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Am Fam Physician. 2001;64(4):661-665

Low-dose aspirin and vitamin E have been advocated as preventive therapy in patients with risk factors for cardiovascular disease. The value of these interventions remains uncertain because their efficacy has not been conclusively demonstrated in communitybased studies. The Primary Prevention Project was designed to assess the effectiveness of aspirin and vitamin E in preventing cardiovascular events in adults with one or more risk factors for cardiovascular disease.

Participants 50 years and older were recruited through primary care practices in Italy. Patients were eligible for the study if they had at least one significant cardiovascular risk factor, such as age of 65 years or older; systolic blood pressure of 160 mm Hg or greater or diastolic blood pressure of 95 mm Hg or greater on at least three occasions; hypercholesterolemia; diabetes mellitus; obesity; or family history of myocardial infarction before the age of 55 in at least one parent or sibling. Patients with a poor short-term prognosis, those with contraindications to aspirin and those taking anticoagulants or anti-inflammatory agents were excluded from the study. Participants were randomly allocated to receive placebo, 100-mg entericcoated aspirin or 300-mg synthetic vitamin E daily. Patients were reviewed every four months for compliance and to assess symptoms, evidence of cardiovascular conditions or development of new risk factors.

About 4,500 patients and 15 hospital hypertension units were recruited for the study by 315 participating general practitioners. The mean age of the 2,583 women and 1,912 men was 64.4 years. In each group, about 30 percent of patients had one risk factor, and 40 percent had two risk factors for cardiovascular disease. The remaining patients had three or more risk factors. The most common risk factor was hypertension, which affected 68 percent of patients. With the exception of elevated cholesterol levels, the rate of which was slightly higher in patients treated with aspirin, the occurrence of hypertension and other risk factors was balanced across the treatment groups.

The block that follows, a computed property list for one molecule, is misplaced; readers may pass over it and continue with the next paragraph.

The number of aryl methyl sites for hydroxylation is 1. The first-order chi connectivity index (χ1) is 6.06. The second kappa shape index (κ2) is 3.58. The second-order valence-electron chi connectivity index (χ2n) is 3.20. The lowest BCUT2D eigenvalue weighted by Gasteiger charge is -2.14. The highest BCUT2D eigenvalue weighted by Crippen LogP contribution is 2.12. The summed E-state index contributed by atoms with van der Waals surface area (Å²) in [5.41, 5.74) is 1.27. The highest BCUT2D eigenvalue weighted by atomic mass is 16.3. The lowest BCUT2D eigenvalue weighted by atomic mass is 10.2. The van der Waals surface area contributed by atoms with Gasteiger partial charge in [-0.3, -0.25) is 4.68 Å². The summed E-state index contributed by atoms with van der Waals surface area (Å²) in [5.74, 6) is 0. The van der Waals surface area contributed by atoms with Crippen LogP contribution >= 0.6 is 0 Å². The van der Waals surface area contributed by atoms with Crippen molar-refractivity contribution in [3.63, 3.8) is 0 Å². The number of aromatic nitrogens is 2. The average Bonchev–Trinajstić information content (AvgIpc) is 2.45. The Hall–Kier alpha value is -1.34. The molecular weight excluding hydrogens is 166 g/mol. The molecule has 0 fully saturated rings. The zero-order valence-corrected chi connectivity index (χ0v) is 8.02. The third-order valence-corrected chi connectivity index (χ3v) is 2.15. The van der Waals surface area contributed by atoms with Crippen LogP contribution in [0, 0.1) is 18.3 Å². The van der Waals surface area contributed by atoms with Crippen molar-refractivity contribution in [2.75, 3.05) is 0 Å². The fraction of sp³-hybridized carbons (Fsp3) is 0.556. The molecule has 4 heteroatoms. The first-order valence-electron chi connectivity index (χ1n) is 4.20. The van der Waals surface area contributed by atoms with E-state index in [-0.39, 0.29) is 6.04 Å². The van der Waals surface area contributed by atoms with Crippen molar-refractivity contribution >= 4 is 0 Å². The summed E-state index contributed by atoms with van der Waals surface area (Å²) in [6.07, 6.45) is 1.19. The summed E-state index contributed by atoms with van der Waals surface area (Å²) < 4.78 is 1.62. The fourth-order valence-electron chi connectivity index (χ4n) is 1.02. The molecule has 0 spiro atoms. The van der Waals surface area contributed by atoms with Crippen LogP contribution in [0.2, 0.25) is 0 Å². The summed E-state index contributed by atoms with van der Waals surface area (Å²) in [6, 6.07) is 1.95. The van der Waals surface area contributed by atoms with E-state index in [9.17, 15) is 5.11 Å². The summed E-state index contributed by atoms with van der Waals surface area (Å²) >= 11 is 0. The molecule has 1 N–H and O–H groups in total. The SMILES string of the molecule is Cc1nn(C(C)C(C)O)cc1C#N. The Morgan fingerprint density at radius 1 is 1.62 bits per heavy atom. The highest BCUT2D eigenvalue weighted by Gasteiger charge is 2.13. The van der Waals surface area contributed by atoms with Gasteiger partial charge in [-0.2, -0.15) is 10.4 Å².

By the end of the study, 19 percent of patients assigned to aspirin and 13 percent of patients assigned to vitamin E had discontinued treatment. Side effects were cited as the principal reason for discontinuation by about 8 percent of the aspirin group and 1 percent of the vitamin E group. Follow-up of 3.6 years was achieved in 4,150 patients (92 percent). One percent of the aspirin group and 0.3 percent of the other patients developed bleeding complications, but three of the four deaths attributed to hemorrhage occurred in patients who were not treated with aspirin.

The accompanying table provides a profile of the effects of aspirin and vitamin E on the efficacy end points of the study. Aspirin therapy consistently lowered adverse cardiovascular outcomes, and the study was discontinued because of the strength of evidence supporting patient benefit from aspirin therapy. The reduction in all end points was most significant for that of cardiovascular death, the rate of which decreased from 1.4 to 0.8 percent, and for total cardiovascular events, the rate of which decreased from 8.2 to 6.3 percent. Patients taking vitamin E showed no advantage over those taking placebo with the exception of a 46 percent reduction in peripheral artery disease. Noncardiovascular events occurred equally in all groups.

End pointsAspirin n = 2,226 (%)No aspirin n = 2,269 (%)Vitamin E n = 2,231 (%)No vitamin E n = 2,264 (%)
Main combined end point (cardiovascular death, nonfatal myocardial infarction and nonfatal stroke)45 (2.0)64 (2.8)56 (2.5)53 (2.3)
Total cardiovascular events or diseases*141 (6.3)187 (8.2)158 (7.1)`170 (7.5)
All deaths62 (2.8)78 (3.4)72 (3.2)68 (3.0)
Cardiovascular17 (0.8)31 (1.4)22 (1.0)26 (1.1)
Noncardiovascular45 (2.0)47 (2.0)50 (2.2)42 (1.9)
All myocardial infarction19 (0.8)28 (1.2)22 (1.0)25 (1.1)
Nonfatal myocardial infarction15 (0.7)22 (1.0)19 (0.8)18 (0.8)
All stroke16 (0.7)24 (1.1)22 (1.0)18 (0.8)
Nonfatal stroke15 (0.7)18 (0.8)20 (0.9)13 (0.6)
Angina pectoris54 (2.4)67 (3.0)66 (3.0)55 (2.4)
Transient ischemic attack28 (1.3)40 (1.8)33 (1.5)35 (1.5)
Peripheral-artery disease17 (0.8)29 (1.3)16 (0.7)30 (1.3)
Revascularization procedure20 (0.9)29 (1.3)27 (1.2)22 (1.0)

The authors conclude that low-dose aspirin conferred significant benefit in patients at risk of cardiovascular events. In about 8,000 person-years of aspirin treatment, there was no excess risk of hemorrhagic cerebrovascular events. In contrast, patients taking vitamin E had no benefit and, in some end points, had worse results than patients taking placebo. The authors urge primary care physicians and public policy makers to promote the use of low-dose aspirin in patients with risk factors for cardiovascular disease.

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Copyright © 2001 by the American Academy of Family Physicians.

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